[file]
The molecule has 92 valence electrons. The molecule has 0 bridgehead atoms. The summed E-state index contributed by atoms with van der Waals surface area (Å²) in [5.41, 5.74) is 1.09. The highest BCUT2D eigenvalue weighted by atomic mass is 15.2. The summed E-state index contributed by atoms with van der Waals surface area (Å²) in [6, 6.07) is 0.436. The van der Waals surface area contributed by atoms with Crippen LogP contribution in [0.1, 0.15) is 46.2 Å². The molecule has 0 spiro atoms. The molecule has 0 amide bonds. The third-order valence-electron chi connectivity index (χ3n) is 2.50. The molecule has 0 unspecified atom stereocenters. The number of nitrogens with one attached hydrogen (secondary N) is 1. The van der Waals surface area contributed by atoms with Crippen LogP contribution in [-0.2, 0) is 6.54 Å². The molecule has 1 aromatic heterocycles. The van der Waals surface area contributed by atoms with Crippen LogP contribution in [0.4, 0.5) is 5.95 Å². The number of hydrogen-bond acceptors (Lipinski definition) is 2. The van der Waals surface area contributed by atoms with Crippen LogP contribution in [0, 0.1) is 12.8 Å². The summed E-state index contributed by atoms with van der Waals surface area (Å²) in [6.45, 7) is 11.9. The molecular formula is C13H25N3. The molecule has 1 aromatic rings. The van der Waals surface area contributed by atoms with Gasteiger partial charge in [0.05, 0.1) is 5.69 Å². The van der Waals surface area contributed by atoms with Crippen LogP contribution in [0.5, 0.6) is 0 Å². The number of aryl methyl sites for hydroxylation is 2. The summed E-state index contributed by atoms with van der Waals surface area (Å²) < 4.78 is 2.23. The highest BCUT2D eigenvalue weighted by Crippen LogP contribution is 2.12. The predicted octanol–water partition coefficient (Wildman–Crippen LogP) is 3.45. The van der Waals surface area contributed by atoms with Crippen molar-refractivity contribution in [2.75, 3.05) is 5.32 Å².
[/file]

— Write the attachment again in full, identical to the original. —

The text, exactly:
The molecule has 92 valence electrons. The molecule has 0 bridgehead atoms. The summed E-state index contributed by atoms with van der Waals surface area (Å²) in [5.41, 5.74) is 1.09. The highest BCUT2D eigenvalue weighted by atomic mass is 15.2. The summed E-state index contributed by atoms with van der Waals surface area (Å²) in [6, 6.07) is 0.436. The van der Waals surface area contributed by atoms with Crippen LogP contribution in [0.1, 0.15) is 46.2 Å². The molecule has 0 spiro atoms. The molecule has 0 amide bonds. The third-order valence-electron chi connectivity index (χ3n) is 2.50. The molecule has 0 unspecified atom stereocenters. The number of nitrogens with one attached hydrogen (secondary N) is 1. The van der Waals surface area contributed by atoms with Crippen LogP contribution in [-0.2, 0) is 6.54 Å². The molecule has 1 aromatic heterocycles. The van der Waals surface area contributed by atoms with Crippen LogP contribution in [0.4, 0.5) is 5.95 Å². The number of hydrogen-bond acceptors (Lipinski definition) is 2. The van der Waals surface area contributed by atoms with Crippen LogP contribution in [0, 0.1) is 12.8 Å². The summed E-state index contributed by atoms with van der Waals surface area (Å²) in [6.45, 7) is 11.9. The molecular formula is C13H25N3. The molecule has 1 aromatic rings. The van der Waals surface area contributed by atoms with Gasteiger partial charge in [0.05, 0.1) is 5.69 Å². The van der Waals surface area contributed by atoms with Crippen LogP contribution in [0.5, 0.6) is 0 Å². The number of aryl methyl sites for hydroxylation is 2. The summed E-state index contributed by atoms with van der Waals surface area (Å²) < 4.78 is 2.23. The highest BCUT2D eigenvalue weighted by Crippen LogP contribution is 2.12. The predicted octanol–water partition coefficient (Wildman–Crippen LogP) is 3.45. The van der Waals surface area contributed by atoms with Crippen molar-refractivity contribution in [2.75, 3.05) is 5.32 Å².